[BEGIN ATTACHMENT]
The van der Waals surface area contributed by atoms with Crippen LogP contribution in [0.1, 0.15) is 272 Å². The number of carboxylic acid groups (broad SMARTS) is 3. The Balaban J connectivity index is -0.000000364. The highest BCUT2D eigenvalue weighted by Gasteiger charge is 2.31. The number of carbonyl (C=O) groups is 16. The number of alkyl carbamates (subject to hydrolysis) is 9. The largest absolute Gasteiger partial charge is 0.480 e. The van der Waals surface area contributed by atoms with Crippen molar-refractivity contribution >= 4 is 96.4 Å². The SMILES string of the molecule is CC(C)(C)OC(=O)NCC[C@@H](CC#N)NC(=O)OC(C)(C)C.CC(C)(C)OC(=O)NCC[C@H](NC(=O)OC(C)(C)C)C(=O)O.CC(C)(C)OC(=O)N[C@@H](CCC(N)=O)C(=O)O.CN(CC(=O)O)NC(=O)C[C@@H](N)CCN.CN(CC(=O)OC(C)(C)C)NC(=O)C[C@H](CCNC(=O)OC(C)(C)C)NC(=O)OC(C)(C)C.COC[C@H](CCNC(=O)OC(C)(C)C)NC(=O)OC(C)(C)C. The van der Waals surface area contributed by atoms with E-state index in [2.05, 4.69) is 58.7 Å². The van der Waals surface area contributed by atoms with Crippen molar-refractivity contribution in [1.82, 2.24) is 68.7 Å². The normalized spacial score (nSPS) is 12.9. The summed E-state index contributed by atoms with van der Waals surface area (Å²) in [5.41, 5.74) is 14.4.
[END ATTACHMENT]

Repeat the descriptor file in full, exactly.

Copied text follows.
The van der Waals surface area contributed by atoms with Crippen LogP contribution in [0.1, 0.15) is 272 Å². The number of carboxylic acid groups (broad SMARTS) is 3. The Balaban J connectivity index is -0.000000364. The highest BCUT2D eigenvalue weighted by Gasteiger charge is 2.31. The number of carbonyl (C=O) groups is 16. The number of alkyl carbamates (subject to hydrolysis) is 9. The largest absolute Gasteiger partial charge is 0.480 e. The van der Waals surface area contributed by atoms with Crippen molar-refractivity contribution >= 4 is 96.4 Å². The SMILES string of the molecule is CC(C)(C)OC(=O)NCC[C@@H](CC#N)NC(=O)OC(C)(C)C.CC(C)(C)OC(=O)NCC[C@H](NC(=O)OC(C)(C)C)C(=O)O.CC(C)(C)OC(=O)N[C@@H](CCC(N)=O)C(=O)O.CN(CC(=O)O)NC(=O)C[C@@H](N)CCN.CN(CC(=O)OC(C)(C)C)NC(=O)C[C@H](CCNC(=O)OC(C)(C)C)NC(=O)OC(C)(C)C.COC[C@H](CCNC(=O)OC(C)(C)C)NC(=O)OC(C)(C)C. The van der Waals surface area contributed by atoms with E-state index in [2.05, 4.69) is 58.7 Å². The van der Waals surface area contributed by atoms with Crippen molar-refractivity contribution in [1.82, 2.24) is 68.7 Å². The normalized spacial score (nSPS) is 12.9. The summed E-state index contributed by atoms with van der Waals surface area (Å²) in [5.41, 5.74) is 14.4.